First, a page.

The New Current interviews me
Edinburgh Fringe Interview: Richard Herring
– June 28, 2011
It’s that time again and TNC is set to make the 2011 Edinburgh Fringe Festival one of the biggest one yet and kicking off our Fringe previews is an interview...
It’s that time again and TNC is set to make the 2011 Edinburgh Fringe Festival one of the biggest one yet and kicking off our Fringe previews is an interview with a comic GQ called of “the best comic of his generation” Richard Herring who’s new show “What Is Love Anyway”.
For more information on Richard’s show at Underbelly you can find out everything you need to know here, Edinburgh Fringe Festival is the worlds biggest arts festival and runs from 4th-29th August and you can find out the shows that are for you here.
Tell us a little bit about your show?
It’s called “What is Love, Anyway?” and in it I want to see if it is possible to define, debunk and destroy the concept of love? When I suggested love wasn’t real at the end of COAB the audience (who had happily watched me rubbish religion) seemed a bit perturbed – “Oooh now he’s having a go at a magical thing that I believe in” so I thought this would be a good subject. I am both a cynic and a romantic and I think ultimately this will be quite a sweet show about the times I have fallen in and out of love. But we’ll see. I have about an hour at the moment, but think it’s going to change a lot over the next month or so
These are forming part of the Edinburgh Fringe Preview tour your doing, how much do you think the show will change?
It will change loads. Previews are a chance to test the water and find out what works best and try and create a framework. Doing this every night you quickly get a feel for what is right and wrong and I tend to adlib a lot and do a lot of the “writing” on stage. It can sometimes be a bit painful, but audiences seem to be enjoying this half-formed show at the moment, so i am hopeful it will be pretty good by the end of july
It is hard trying out new material?
It can be yes as you’re taking a leap of faith and until you’re really familiar with a routine it’s hard to loosen up and mess around with it. It can involve reading stuff out which is never ideal. And some things don’t work. But most preview audiences get that they are seeing work in progress and in some ways they see more interesting stuff and might get information that is deemed too personal or inappropriate later on
Has there been a time you though something you had written was really good but the audience didn’t react as you had hoped and you had to cut it?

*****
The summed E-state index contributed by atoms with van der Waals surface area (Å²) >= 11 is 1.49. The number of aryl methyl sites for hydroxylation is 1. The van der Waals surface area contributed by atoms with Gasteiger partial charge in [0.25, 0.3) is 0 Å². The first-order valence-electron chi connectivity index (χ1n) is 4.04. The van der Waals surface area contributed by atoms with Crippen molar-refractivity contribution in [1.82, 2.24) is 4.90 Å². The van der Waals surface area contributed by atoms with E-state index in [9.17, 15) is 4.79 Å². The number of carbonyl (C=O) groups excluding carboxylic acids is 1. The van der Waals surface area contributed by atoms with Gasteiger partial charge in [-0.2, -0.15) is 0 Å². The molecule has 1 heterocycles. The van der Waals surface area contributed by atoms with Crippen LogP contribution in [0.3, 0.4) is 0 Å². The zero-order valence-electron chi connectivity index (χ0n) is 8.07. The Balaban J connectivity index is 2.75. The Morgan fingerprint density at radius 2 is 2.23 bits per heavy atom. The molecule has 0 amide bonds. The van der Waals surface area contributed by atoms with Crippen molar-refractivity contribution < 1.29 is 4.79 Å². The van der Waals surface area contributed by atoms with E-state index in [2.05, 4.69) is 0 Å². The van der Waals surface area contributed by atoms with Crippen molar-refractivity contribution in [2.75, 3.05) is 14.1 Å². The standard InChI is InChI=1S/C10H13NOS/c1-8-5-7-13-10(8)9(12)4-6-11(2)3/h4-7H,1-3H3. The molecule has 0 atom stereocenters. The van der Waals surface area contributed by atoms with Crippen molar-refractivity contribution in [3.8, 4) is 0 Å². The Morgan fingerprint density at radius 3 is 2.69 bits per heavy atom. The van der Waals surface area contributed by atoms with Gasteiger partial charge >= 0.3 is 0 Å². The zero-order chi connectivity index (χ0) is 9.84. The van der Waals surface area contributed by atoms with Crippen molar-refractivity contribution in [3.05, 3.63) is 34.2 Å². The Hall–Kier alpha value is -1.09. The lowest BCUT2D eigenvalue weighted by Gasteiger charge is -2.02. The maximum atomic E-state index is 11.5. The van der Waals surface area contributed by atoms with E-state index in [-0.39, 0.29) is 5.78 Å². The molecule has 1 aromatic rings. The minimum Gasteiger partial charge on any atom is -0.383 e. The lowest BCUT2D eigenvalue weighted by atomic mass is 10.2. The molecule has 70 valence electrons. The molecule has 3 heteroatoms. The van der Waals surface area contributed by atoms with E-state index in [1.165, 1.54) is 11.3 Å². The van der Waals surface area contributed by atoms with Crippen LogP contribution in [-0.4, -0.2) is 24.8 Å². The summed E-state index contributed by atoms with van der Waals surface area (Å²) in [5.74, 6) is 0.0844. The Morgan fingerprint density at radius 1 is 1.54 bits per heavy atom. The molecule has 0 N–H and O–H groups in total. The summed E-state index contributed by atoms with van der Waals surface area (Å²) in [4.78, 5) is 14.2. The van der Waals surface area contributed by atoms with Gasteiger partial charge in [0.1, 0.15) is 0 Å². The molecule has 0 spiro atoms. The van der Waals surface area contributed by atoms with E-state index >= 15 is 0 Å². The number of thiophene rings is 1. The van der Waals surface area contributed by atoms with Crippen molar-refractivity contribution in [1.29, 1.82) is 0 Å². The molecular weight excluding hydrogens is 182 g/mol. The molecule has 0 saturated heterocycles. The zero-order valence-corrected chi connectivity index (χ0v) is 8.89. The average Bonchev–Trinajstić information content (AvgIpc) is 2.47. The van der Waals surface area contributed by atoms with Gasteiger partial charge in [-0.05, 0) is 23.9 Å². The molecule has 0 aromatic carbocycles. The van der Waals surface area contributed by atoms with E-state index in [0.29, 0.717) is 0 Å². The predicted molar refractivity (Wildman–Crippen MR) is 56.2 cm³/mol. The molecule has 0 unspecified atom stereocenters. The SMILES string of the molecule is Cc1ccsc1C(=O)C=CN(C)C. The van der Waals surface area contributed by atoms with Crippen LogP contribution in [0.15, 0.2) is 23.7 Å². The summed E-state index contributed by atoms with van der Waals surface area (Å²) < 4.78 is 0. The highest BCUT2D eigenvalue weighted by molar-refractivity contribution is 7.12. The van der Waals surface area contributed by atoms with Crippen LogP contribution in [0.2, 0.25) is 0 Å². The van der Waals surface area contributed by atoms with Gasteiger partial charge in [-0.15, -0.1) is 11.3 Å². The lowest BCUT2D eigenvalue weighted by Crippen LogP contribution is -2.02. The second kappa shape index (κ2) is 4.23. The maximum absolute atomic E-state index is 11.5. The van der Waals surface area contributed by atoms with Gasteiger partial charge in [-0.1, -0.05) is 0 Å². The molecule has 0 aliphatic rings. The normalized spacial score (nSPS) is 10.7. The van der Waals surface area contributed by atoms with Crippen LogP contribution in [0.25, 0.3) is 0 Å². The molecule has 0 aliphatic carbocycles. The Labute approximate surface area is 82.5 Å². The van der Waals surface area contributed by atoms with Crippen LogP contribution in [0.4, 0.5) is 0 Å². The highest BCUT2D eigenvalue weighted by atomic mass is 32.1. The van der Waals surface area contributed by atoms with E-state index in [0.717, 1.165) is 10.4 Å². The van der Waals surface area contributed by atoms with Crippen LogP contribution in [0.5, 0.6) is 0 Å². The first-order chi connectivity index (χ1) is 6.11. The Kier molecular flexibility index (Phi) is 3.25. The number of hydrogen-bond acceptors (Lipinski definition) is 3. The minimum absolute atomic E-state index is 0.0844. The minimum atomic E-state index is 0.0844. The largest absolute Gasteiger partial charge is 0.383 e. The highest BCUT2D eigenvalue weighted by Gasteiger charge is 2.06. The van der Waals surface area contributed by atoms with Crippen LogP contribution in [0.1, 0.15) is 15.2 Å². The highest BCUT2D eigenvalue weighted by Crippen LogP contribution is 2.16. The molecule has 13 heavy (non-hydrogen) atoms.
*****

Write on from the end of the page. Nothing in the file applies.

It’s very hard to guess how a joke will go down. Sometimes you know you’ve got something amazing for sure, but often a seeming banker falls flat. But usually it’s possible to find a way to make it work and sometimes I quite like it when the occasional joke just works for one or two people. As long as there’s another laugh round the corner the people who didn’t get it won’t mind, but the ones who did will remember it more than anything else. The audience is a great barometer, but sometimes I keep in a joke that only I like.
Is bringing a show to the Ed Fringe still difficult after all your experience?
It’s never going to be easy, but it mainly gets easier with experience – but there’s also a case that the more experienced you are the less satisfied you are with things and the harder it is to get them working or even try them. But it’s exciting doing new stuff and I love the danger of approaching deadlines. Each year you leave behind a fully formed two hour show and think how on earth did I get that together, I’ll never do it again. But by working hard night after night the next one starts to get as good and as layered. I think my shows are getting better year on year, so it shows that hard work can pay off.
What was your first time like at the fringe?
A proper roller coaster of emotion. It was so exciting to be in Edinburgh, but we were young and everything was new and it was easy to take things too seriously. Both with shows and with friends and lovers. But I met most of my best friends that year, people I still see regularly and it clearly ignited a love affair with the Fringe as I am back here 24 years later, doing my 20th Fringe and my 32nd show.
What can people expect from your new show?
I hope I can surprise my audience every year, either by giving them something a bit different than they might have expected from the title or poster, or by shooting off at a tangent from the stuff they’ve seen before. I think this year things might be a little more lyrical and thoughtful than my audience has been used to. But it’s still impossible to predict
And what advice would you give someone thinking about bringing a show to the fringe?
Do it. You learn by doing in this job. Throw yourself into it, do the best you can, learn by your mistakes. And in 24 years time you might still be here and still be learning. It’s easy to sit on your arse and bitch and complain about how you don’t get the breaks or it’s too hard to get started. The opposite is true. It is easy to get started. You just have to get on with it. And be prepared to work hard and learn the craft. However good you might think you are, you will get a lot better if you apply yourself. So go on, stop reading this and get on with it